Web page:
‘Yes Means Yes’ Bill Would Require CA Colleges to Redefine Consent

If approved by California Governor Jerry Brown, Senate Bill 967—popularly known
as the “Yes means Yes” bill—will require all Californian colleges receiving
state funding to redefine consensual sex. Colleges will also have to
adopt additional policies to better investigate sexual assault and assist its
victims. Administrators at the Claremont Colleges, however, are confident that existing policies at the colleges will not require sweeping
changes to meet the standard set by the bill.

The bill was unanimously passed by the California
State Senate and now only awaits the signature of Brown, who has until Sept. 30 to sign or veto. Whereas the current standard to define consensual sex simply requires the absence of a clearly
communicated “no,” the bill first came into the public spotlight for a clause that said consensual sex must involve a clearly communicated “yes.” Though it has now been amended to require only that consent be “affirmative, conscious and voluntary,” the bill would still be the first
instance of a U.S. state requiring such language as a “central tenet of school sexual assault policies,” according to Reuters.

“What the bill is trying to do is bring some
clarity to a situation that could have a lot of ambiguity,” said Pomona College Title IX
coordinator and Associate Dean of Students Daren Mooko.

The bill’s passing would be “a significant step in addressing sexual assault on Californian campuses,” wrote Natalie Daifotis PO ’15, a member of Pomona’s Advocates for Survivors of Sexual Assault, in an email to TSL.

“It’s a total shift in understanding on the legal level for
what is consent that is much more in line with how actual survivor advocates
and people on the ground on these campuses understand consent,” she added.

Title IX coordinators at Pomona, Claremont McKenna College and Scripps College said that the colleges’ current standards for consent are highly consistent with
the standards proposed in the bill. Consent has been defined consistently
across the five Claremont Colleges and the two graduate schools as a result of the
collaborative efforts of the Student Deans Committee, which comprises the Dean
of Students of each of
the 7Cs
.

“Consent is clear, knowing and voluntary,” Mooko said. “Consent is active and not passive. That part is very consistent with what the state bill says.”

Mary Spellman, the assistant vice president and dean of students and Title IX coordinator at CMC, wrote in an email to TSL, “Based on our preliminary understanding of the bill, we believe that our current definition of consent is consistent with the proposed statute. If the statute is passed, we will complete a more thorough analysis to confirm whether any modifications to our policy or training programs would be appropriate.”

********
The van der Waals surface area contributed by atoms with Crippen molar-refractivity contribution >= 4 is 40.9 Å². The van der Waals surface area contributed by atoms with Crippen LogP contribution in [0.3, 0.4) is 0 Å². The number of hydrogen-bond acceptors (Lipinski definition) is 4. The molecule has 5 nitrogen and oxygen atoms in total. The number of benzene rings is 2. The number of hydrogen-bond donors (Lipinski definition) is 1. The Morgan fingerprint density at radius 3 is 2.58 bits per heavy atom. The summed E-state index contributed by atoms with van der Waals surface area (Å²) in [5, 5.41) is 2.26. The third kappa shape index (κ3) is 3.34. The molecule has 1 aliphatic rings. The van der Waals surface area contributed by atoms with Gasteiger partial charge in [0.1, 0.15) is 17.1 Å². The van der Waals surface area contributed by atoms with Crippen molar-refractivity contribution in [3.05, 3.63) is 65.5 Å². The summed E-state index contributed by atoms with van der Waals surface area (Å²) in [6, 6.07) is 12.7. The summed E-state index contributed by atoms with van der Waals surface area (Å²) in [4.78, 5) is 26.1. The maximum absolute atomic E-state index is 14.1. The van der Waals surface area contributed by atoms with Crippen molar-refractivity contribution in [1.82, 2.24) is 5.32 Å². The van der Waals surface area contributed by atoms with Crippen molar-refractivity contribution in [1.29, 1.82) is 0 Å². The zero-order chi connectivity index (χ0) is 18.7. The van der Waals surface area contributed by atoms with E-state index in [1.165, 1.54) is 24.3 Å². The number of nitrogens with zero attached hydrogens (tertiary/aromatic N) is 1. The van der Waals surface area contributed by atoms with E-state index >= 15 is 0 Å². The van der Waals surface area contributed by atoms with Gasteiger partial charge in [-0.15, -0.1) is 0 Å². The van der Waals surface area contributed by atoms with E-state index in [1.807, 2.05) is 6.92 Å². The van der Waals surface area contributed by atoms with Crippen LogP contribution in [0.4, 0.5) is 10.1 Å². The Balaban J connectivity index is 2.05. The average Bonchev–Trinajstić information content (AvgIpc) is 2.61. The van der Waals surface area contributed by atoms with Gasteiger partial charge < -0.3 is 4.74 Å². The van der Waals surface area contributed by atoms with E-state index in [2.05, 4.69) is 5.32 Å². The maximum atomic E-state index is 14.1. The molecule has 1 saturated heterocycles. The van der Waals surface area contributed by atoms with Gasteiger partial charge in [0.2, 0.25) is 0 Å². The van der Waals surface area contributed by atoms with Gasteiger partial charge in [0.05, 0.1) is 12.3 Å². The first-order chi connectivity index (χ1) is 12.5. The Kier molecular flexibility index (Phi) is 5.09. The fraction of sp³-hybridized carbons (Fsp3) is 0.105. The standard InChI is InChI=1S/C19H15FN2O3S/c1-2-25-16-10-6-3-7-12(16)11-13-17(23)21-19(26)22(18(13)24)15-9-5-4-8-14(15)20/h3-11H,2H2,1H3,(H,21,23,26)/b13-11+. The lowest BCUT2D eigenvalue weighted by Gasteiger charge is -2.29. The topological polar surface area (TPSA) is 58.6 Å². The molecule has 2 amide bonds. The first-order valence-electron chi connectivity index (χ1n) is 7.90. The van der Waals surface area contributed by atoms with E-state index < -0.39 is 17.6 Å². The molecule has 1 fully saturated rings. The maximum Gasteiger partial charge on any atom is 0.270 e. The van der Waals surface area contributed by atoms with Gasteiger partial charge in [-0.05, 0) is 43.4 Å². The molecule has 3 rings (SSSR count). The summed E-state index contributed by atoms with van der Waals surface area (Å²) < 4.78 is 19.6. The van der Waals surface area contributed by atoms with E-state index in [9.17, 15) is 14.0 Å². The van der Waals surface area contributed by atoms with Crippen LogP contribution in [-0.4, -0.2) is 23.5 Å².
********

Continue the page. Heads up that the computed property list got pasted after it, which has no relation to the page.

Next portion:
Scripps Title IX coordinator and Director of Human Resources Jennifer Berklas agreed with the assessment that current definitions at the 5Cs are in line with the bill’s proposal. Berklas added that the
bill will dictate specific policies and protocols that are already in place at
Scripps, such as “protecting the privacy of individuals involved” and
“providing comprehensive training of personnel involved in responding to sexual
violence.”

Despite the similarities between current college policy
and the proposed bill, the various administrations may still have room
to amend official policy. Berklas called attention in particular to the way the
bill identifies specific situations that do not excuse a lack of consent. 

She wrote
that while intoxication, for example, is already not an acceptable excuse for
perpetrating sexual assault at the Claremont Colleges, “the Student Deans
Committee and the Title IX Working Group may consider adding those conditions
as expressly rejected defenses.”

Should the bill be passed, Mooko said the next
step forward for addressing sexual assault on campus would be taking it up on a
national level.

“I know that with respect to this bill,
California is viewed as taking a fairly radical position on this issue,” Mooko said. “To me, it seems very common sense.”

He also said that the focus needs to shift from
advising students on how best to avoid assault and educating bystanders to the
perpetrators of sexual assault.

“What’s causing them to perpetrate these acts?” Mooko said. “Are there ways in which they can change their behavior?”

Daifotis, however, wrote that mainstream
conversations should focus on how an assault victim’s various identities impact
their experience and access to resources.

“Race, class, gender, sexuality, immigration status,
ability, religion, and countless other facets of identity play a massive role
in a survivor’s experience,” Daifotis wrote. “I want this higher level of
discourse to become the norm in how people talk about sexual violence.”

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